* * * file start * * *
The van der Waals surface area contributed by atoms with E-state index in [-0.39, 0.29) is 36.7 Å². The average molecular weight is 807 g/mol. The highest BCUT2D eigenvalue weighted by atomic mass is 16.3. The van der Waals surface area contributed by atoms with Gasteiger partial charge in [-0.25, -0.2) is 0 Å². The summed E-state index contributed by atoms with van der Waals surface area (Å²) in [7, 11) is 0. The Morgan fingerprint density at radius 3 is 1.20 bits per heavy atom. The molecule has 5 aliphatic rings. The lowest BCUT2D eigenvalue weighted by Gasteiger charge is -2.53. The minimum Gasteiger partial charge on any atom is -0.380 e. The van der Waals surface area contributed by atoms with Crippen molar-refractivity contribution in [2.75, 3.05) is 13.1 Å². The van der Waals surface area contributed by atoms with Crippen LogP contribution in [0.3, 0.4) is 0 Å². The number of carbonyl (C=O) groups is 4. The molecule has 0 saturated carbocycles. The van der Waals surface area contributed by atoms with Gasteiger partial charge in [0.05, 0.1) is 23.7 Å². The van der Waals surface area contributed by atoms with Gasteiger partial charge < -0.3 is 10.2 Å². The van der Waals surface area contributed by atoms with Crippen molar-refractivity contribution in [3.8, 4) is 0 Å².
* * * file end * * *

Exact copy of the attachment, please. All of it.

The van der Waals surface area contributed by atoms with E-state index in [-0.39, 0.29) is 36.7 Å². The average molecular weight is 807 g/mol. The highest BCUT2D eigenvalue weighted by atomic mass is 16.3. The van der Waals surface area contributed by atoms with Gasteiger partial charge in [-0.25, -0.2) is 0 Å². The summed E-state index contributed by atoms with van der Waals surface area (Å²) in [7, 11) is 0. The Morgan fingerprint density at radius 3 is 1.20 bits per heavy atom. The molecule has 5 aliphatic rings. The lowest BCUT2D eigenvalue weighted by Gasteiger charge is -2.53. The minimum Gasteiger partial charge on any atom is -0.380 e. The van der Waals surface area contributed by atoms with Crippen molar-refractivity contribution in [2.75, 3.05) is 13.1 Å². The van der Waals surface area contributed by atoms with Crippen LogP contribution in [0.3, 0.4) is 0 Å². The number of carbonyl (C=O) groups is 4. The molecule has 0 saturated carbocycles. The van der Waals surface area contributed by atoms with Gasteiger partial charge in [0.05, 0.1) is 23.7 Å². The van der Waals surface area contributed by atoms with Gasteiger partial charge < -0.3 is 10.2 Å². The van der Waals surface area contributed by atoms with Crippen molar-refractivity contribution in [3.8, 4) is 0 Å².